Today, the White House hosted a Design For All Showcase that celebrated inclusive design, assistive technology, and prosthetics by recognizing the work and experiences of designers, engineers, models, and companies striving to help people live happier, healthier lives.
The rise of the maker movement and the democratization of low-cost tools and technologies for design and fabrication are empowering individuals including students, parents, engineers, designers, and manufacturers to create custom assistive technologies and inclusive fashion. At the same time, high-tech innovation is allowing for the creation of prosthetics and other assistive technology, like a mind-controlled prosthetic limb that seems like content for science fiction. These many different types of assistive technology and adaptive equipment create greater opportunity for people with disabilities to live independently and participate in the classroom, workplace and in their communities, from a low-tech magnifying glass to a high-tech motorized wheelchair.
Today’s event recognized people creating and using innovative technology and design to break down barriers, reduce stigma, and improve the quality of life for Americans with disabilities.
The Federal government has long played a leading role in the research, creation, and promotion of assistive technology, prosthetics, and inclusive design. From the United States Artificial Limb Laboratory, which was established in 1917 with the goal to give every amputee soldier a "modern limb,” to supporting the development of the foundations of inclusive accessible personal computing, the Federal government’s involvement in promoting innovation that fosters greater opportunities for inclusion, self-advocacy, and empowerment of people with disabilities has paved the way for new and emerging developments. Below are some new announcements from the Federal government in this space:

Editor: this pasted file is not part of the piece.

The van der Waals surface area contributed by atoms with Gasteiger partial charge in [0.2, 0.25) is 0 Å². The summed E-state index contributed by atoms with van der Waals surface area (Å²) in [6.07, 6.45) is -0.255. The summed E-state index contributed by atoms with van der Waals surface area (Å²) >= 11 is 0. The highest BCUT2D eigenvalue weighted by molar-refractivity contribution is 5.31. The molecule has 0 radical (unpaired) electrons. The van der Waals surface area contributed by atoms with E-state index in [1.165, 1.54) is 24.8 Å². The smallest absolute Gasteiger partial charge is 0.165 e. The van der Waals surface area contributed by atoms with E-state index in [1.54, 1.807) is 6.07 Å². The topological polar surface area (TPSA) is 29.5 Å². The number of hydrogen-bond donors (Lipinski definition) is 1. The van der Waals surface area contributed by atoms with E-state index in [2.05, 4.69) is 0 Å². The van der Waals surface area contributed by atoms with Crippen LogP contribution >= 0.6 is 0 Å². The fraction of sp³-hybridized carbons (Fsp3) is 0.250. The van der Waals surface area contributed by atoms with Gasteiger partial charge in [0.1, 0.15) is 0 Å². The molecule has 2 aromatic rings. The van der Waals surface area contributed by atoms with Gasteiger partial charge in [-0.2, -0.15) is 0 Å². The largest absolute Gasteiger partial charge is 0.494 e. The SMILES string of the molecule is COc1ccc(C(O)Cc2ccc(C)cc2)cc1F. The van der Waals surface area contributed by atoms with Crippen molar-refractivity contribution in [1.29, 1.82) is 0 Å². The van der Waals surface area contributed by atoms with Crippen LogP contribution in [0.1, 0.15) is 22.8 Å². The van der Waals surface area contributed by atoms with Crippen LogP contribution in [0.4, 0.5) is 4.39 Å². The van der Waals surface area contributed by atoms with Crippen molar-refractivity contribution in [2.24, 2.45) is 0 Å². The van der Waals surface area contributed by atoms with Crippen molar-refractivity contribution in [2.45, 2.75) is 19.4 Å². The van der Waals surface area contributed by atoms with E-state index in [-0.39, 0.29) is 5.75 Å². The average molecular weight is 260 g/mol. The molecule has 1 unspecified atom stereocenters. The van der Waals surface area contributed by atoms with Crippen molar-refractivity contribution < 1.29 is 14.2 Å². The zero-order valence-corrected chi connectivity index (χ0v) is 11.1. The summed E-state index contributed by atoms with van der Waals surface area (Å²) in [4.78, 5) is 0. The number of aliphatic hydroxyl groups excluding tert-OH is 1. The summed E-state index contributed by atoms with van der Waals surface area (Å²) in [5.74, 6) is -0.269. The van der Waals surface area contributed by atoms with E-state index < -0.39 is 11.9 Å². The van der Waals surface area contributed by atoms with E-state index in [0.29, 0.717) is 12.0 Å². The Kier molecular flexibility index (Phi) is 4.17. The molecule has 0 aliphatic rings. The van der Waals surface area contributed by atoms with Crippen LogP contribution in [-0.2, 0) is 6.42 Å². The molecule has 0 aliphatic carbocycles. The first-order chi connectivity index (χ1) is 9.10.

Donating clothing to veterans in need. Downs Designs Dreams (DDD) is a non-profit organization that makes adaptive clothing, specially designed for people with disabilities. DDD reached out to the Cleveland Veterans Affairs Medical Center to facilitate a donation of 50 pairs of jeans. Building off of this success, the Department of Veterans Affairs announced today that it has partnered with DDD to bring their No Buttons No Zippers No Hassles line of jeans to other veterans in need. To date, DDD has donated more than 150 pairs of jeans.
Creating a National Resource Center for Self-Advocacy: The Administration on Community Living (ACL) at the Department of Health and Human Services announced the first-ever grant to establish a National Resource Center for Self-Advocacy to empower people with intellectual and developmental disabilities (IDD) for enhancing their voice on issues important to their well-being and daily life. Self Advocates Becoming Empowered will lead the effort in partnership with several organizations as part of a $2 million, five-year cooperative agreement funded by the ACL’s Administration on Disabilities as an Administration on Intellectual and Developmental Disabilities Project of National Significance.
Establishing a Five Year Rehabilitation Research Agenda